"Distinct ideas and matur'd debate;
          "An eye impartial, and an even scale -
           "Hence wisdom sound and unrepenting choice."
In that University where he and Mr. WORDSWORTH had the good fortune to be
educated, there would be no doubt that these lines were four lines of blank
verse, whatever doubts there might be as to the fact in that University of which
his learned friend was to be founder. [A laugh, in the midst of which Mr.
BROUGHAM said, if we were rightly informed, "At any rate we will not write four
verses in one line."] His learned friend, who could not allow an opportunity of
hitting his political opponents to pass him by, had accused the defendants of
publishing a very offensive and a very dull paper. He would not say that their
paper was a dull one; but if it were, he would say so much the better for the
plaintiff, since the calumny it contained would be less read. What was the
charge against the plaintiff in this libel? That he had received a reprimand
from a bench of magistrates for rudeness and officiousness. For his own part he
could not see how words like these could be construed into a libel on the
character of an attorney. He had never heard it stated that it was necessary for
an attorney to be the very pink of politeness. Why, every man in the profession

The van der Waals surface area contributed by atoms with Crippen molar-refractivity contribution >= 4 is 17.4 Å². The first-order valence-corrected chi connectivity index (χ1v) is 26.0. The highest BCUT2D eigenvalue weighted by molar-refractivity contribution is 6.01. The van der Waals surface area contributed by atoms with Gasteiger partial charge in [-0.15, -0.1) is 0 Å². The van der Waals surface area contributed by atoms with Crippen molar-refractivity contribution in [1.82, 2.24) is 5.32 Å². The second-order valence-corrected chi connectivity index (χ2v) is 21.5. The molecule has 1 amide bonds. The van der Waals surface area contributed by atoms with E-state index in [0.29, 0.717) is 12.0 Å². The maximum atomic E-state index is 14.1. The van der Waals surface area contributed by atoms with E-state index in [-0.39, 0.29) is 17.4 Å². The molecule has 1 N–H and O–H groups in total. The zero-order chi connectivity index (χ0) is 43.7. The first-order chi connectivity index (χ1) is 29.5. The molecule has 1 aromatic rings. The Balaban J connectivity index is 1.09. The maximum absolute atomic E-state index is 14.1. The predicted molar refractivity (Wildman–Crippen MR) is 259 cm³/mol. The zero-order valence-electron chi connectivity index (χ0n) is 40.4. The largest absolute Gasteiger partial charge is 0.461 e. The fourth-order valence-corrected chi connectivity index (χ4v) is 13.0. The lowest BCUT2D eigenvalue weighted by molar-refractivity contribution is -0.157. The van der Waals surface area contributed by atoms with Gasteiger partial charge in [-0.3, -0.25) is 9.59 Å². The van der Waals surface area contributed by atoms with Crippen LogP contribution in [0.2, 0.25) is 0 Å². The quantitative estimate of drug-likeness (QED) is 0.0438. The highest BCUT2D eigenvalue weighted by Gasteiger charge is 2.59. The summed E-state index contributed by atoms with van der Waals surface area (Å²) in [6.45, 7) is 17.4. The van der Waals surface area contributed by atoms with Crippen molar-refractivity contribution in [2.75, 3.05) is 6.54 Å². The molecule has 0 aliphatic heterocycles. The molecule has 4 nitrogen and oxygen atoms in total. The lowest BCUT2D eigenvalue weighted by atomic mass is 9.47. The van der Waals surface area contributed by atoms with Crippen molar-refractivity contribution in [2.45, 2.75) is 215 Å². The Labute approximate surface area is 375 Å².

of the law was busy, bustling, and officious. He himself was so; so, too, was
his learned friend. To be officious was to be over zealous, and to be over
zealous was to be too active. Now could any man, who had common sense, declare a
charge of officiousness to be a libel upon a man of common sense? Besides, to
say that a man was guilty of rudeness and officiousness was not to say any thing
libellous. There was not a newspaper published which did not every day make more
grievous charges than that both against himself and every one of his learned
friends. Sometimes there were in the newspapers speeches put in his mouth, which
it was not possible that he could ever have made; some of them were of such a
nature that if he had made them, he should have been ashamed to have held up his
head again in a court of justice.There were speeches also put in the mouth of
his learned friend, which, though he did not hear them, he could take his oath
that his learned friend had never uttered. It was but the other day that he was
asked in the street if it were true, that he and Mr. BROUGHAM had had such a
quarrel with each other at Lancaster, that they had thrown their briefs in each
other's faces. On his laughing, at such an idea, and asking his friend what
induced him to put so curious a question to him, he was told in reply that such
a story had appeared in the Courier. His learned friend and he had never had an
angry word with each other in their lives; and if they did not complain of the
newspapers, when they published such falsehoods to their disadvantage, why
should an attorney be so angry, when similar falsifications, if they were such,
were published about him? The learned counsel then read through the paragraphs
complained of by the plaintiff, and contended at great length that they
contained nothing libellous. If the defendants had said that the plaintiff was
so ignorant of his profession that he could not sue out a latitat, or serve a
notice in ejectment, I admit, said Mr. SCARLETT, that he would have been